The “Imagine” section represents the combined recent achievements of researchers in improving the relationship between robots and humans. Unlike earlier automata that were essentially wind-up toys with preprogrammed motions, robots of the 21st century are learning to sense human expression and movement, and to respond in useful ways. Among those on view here are RoboThespian, the first full-size humanoid to be commercialized (IEEE Spectrum covered its theatrical debut in New York City in 2015); Hiroshi Ishiguro’s Kodomoroid, a female humanoid robot “employed” as a television newsreader; Rethink Robotics’ Baxter, a dual-armed industrial robot with a virtual face designed to fit into a human factory workspace (and another Spectrum favorite); the Shadow Dexterous Hand, which replicates the movement of a human hand; and several childlike humanoids designed to help children with learning and social deficits. Ironically, these child-friendly robots are typically either switched off or were unable to sense the children waving and yelling through the exhibit glass. Softbank Robotics Corp.’s NAO humanoid, whose advanced sensing and communication abilities make it a popular platform for the annual RoboCup, stood motionless.

In his 1965 preface to the science fiction collection The Pseudo-People: Androids in Science Fiction, William F. Nolan called humanoid robots an inevitable development: “The android will duplicate the human form as nearly as possible; synthetic flesh will cover a body and brain made up of superbly designed electronic components.” He would have appreciated this exhibit.

This article appears in the October 2017 print issue as “500 Years of Humanoid Robots.”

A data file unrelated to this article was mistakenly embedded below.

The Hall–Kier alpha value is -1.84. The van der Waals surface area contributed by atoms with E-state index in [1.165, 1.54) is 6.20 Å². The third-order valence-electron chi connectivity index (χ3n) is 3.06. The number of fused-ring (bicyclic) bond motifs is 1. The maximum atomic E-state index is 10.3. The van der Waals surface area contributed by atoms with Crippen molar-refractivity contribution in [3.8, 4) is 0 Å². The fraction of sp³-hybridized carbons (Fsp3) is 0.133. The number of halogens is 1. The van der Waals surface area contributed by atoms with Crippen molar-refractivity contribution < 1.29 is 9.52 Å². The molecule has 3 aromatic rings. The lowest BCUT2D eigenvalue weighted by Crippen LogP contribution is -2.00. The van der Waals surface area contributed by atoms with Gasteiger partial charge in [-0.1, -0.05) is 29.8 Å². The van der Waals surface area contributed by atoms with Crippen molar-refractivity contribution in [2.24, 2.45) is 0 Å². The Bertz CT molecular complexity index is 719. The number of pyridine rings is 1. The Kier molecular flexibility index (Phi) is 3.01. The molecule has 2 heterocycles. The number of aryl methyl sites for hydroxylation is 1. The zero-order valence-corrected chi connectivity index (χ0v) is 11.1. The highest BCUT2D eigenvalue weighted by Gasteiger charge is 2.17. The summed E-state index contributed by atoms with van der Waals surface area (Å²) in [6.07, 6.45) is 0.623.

This article is for IEEE members only. Join IEEE to access our full archive.

Join the world’s largest professional organization devoted to engineering and applied sciences and get access to all of Spectrum’s articles, podcasts, and special reports. Learn more →

If you're already an IEEE member, please sign in to continue reading.

Membership includes:

  • Get unlimited access to IEEE Spectrum content
  • Follow your favorite topics to create a personalized feed of IEEE Spectrum content
  • Save Spectrum articles to read later
  • Network with other technology professionals
  • Establish a professional profile
  • Create a group to share and collaborate on projects
  • Discover IEEE events and activities
  • Join and participate in discussions

The Bionic-Hand Arms Race

The prosthetics industry is too focused on high-tech limbs that are complicated, costly, and often impractical

12 min read
Horizontal
A photograph of a young woman with brown eyes and neck length hair dyed rose gold sits at a white table. In one hand she holds a carbon fiber robotic arm and hand. Her other arm ends near her elbow. Her short sleeve shirt has a pattern on it of illustrated hands.

The author, Britt Young, holding her Ottobock bebionic bionic arm.

Gabriela Hasbun. Makeup: Maria Nguyen for MAC cosmetics; Hair: Joan Laqui for Living Proof
DarkGray

In Jules Verne’s 1865 novel From the Earth to the Moon, members of the fictitious Baltimore Gun Club, all disabled Civil War veterans, restlessly search for a new enemy to conquer. They had spent the war innovating new, deadlier weaponry. By the war’s end, with “not quite one arm between four persons, and exactly two legs between six,” these self-taught amputee-weaponsmiths decide to repurpose their skills toward a new projectile: a rocket ship.

The story of the Baltimore Gun Club propelling themselves to the moon is about the extraordinary masculine power of the veteran, who doesn’t simply “overcome” his disability; he derives power and ambition from it. Their “crutches, wooden legs, artificial arms, steel hooks, caoutchouc [rubber] jaws, silver craniums [and] platinum noses” don’t play leading roles in their personalities—they are merely tools on their bodies. These piecemeal men are unlikely crusaders of invention with an even more unlikely mission. And yet who better to design the next great leap in technology than men remade by technology themselves?

Keep Reading ↓Show less